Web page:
University of Michigan researchers discover potential treatment for inflammatory lung disorder
University of Michigan researchers believe they may have discovered a treatment for the deadly inflammatory lung disorder idiopathic pulmonary fibrosis after finding positive testing results in mice.
Patients with pulmonary fibrosis experience fatigue, weakness, rapid weight loss, discomfort in the chest and a chronic cough associated with the gradual scarring in the lung that eventually causes it to lose the ability to exchange oxygen with blood. It usually has a three-year survival rate.
Researchers discovered, by attacking a certain enzyme in the body, that it played a role in the formation of scar-like tissue in the lungs that’s characteristic of the disorder.
In a report to be published in the September edition of the journal Nature Medicine, researchers involved in the study said it could have implications in the treatment of fibrosis of the lungs as well as other in patients with cardiac or kidney diseases, which sometimes involves fibrosis.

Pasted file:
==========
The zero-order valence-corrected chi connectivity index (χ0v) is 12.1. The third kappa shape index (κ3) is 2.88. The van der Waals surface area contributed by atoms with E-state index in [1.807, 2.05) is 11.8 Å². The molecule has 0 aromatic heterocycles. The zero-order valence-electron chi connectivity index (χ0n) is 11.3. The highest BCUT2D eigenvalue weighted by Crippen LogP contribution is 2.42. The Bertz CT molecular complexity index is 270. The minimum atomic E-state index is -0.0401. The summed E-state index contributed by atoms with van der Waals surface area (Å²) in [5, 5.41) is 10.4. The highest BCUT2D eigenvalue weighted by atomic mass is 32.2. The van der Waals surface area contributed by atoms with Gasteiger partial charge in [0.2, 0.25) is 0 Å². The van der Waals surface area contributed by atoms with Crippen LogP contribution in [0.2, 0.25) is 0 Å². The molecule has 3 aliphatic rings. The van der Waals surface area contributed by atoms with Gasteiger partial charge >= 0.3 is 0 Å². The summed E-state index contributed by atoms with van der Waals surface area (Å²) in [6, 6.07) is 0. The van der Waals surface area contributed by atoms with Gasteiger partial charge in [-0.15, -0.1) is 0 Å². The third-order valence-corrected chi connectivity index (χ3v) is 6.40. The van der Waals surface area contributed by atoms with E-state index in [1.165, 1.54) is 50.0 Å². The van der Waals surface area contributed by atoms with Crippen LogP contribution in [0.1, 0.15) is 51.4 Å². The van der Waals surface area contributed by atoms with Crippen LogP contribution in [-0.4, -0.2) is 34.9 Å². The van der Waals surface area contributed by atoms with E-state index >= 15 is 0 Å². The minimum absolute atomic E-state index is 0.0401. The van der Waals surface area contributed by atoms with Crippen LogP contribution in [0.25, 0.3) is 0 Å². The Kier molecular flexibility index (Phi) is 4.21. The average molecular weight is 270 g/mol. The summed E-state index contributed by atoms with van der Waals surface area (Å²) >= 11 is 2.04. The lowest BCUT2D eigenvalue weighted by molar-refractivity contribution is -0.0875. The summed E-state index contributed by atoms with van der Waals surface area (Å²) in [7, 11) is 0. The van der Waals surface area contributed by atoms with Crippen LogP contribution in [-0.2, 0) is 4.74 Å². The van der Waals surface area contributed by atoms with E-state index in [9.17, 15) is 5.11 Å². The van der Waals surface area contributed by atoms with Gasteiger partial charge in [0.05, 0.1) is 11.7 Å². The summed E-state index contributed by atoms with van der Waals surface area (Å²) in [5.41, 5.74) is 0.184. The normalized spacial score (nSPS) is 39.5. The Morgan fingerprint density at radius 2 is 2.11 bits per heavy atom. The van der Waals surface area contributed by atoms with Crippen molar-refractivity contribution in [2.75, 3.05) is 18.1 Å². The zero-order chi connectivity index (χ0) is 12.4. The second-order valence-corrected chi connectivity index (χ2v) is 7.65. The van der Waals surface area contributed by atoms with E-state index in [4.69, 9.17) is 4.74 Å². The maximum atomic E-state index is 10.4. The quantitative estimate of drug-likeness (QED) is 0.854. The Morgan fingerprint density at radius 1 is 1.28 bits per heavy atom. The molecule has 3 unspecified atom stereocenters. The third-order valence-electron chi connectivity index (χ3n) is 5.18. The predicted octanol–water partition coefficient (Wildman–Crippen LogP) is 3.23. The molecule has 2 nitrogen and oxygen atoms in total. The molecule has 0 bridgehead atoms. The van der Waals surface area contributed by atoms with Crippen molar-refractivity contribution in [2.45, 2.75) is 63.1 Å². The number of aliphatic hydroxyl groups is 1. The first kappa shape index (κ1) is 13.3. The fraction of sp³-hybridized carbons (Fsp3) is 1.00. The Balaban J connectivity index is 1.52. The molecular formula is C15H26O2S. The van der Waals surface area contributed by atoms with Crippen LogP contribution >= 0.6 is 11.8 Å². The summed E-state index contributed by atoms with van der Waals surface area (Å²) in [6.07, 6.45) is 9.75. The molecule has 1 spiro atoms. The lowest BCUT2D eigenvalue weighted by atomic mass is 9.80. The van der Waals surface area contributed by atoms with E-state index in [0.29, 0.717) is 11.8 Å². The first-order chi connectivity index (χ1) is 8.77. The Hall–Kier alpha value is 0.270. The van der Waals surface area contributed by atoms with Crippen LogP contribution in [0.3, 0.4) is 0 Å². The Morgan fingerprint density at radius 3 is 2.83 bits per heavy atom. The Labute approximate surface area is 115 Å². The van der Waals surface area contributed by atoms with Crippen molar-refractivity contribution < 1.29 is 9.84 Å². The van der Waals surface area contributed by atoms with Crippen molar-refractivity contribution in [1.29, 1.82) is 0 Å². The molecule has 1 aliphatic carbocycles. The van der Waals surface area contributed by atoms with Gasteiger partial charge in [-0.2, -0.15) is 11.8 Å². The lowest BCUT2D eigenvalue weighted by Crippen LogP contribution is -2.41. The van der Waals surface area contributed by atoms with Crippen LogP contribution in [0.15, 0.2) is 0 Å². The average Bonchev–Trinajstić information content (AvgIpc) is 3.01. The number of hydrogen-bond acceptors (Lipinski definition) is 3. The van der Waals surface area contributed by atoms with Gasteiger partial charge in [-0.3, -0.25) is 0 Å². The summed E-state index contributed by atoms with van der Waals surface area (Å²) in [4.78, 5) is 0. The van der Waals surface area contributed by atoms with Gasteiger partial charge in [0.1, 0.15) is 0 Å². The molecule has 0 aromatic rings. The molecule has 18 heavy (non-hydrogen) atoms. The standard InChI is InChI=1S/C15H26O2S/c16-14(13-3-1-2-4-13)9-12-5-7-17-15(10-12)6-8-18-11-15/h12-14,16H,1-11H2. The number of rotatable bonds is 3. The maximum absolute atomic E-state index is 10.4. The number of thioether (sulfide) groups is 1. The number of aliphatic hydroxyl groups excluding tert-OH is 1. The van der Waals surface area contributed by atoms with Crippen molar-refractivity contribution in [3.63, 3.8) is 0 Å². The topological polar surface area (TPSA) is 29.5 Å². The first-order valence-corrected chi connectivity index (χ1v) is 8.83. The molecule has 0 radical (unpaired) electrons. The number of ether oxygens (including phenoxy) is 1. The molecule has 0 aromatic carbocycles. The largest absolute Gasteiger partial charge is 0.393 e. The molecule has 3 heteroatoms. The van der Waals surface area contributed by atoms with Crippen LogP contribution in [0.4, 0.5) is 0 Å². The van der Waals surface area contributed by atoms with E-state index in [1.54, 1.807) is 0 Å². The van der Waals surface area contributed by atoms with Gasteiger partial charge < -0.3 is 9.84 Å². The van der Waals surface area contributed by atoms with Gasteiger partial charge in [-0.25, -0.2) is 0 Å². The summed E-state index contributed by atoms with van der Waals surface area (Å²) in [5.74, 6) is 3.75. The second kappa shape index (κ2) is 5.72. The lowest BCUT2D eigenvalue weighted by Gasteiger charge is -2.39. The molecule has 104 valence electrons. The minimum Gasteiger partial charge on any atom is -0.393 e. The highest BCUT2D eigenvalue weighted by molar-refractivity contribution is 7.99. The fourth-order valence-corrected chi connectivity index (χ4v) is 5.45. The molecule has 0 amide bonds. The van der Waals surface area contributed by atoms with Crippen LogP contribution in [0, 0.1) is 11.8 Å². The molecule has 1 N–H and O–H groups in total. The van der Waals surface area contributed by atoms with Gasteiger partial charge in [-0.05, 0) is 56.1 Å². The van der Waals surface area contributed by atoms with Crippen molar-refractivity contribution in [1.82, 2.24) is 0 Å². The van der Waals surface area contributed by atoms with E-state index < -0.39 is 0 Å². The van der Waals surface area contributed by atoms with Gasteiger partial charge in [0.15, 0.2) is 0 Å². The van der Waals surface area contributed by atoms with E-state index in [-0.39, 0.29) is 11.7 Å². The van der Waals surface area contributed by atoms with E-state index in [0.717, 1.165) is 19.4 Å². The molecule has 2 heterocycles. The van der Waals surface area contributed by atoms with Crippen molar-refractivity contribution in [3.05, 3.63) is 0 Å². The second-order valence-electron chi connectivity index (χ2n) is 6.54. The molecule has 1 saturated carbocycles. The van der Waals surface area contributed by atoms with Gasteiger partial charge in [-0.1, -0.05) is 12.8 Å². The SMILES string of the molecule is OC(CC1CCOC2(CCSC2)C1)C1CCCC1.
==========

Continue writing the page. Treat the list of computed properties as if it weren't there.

“We’ve identified the target. We know the enemy now,” said Subramaniam Pennathur, assistant professor of internal medicine and nephrology, who was one of the researchers working on the project.
U-M is filing for a patent and is looking to license the technology. Human studies are still needed to see if researchers have found a successful strategy for halting the progression of fibrosis.
According to the Pulmonary Fibroris Foundation, there are more than 100,000 patients with the disorder in the United States.
Tina Reed can be reached at firstname.lastname@example.org or follow her on Twitter at www.twitter.com/treedinaa.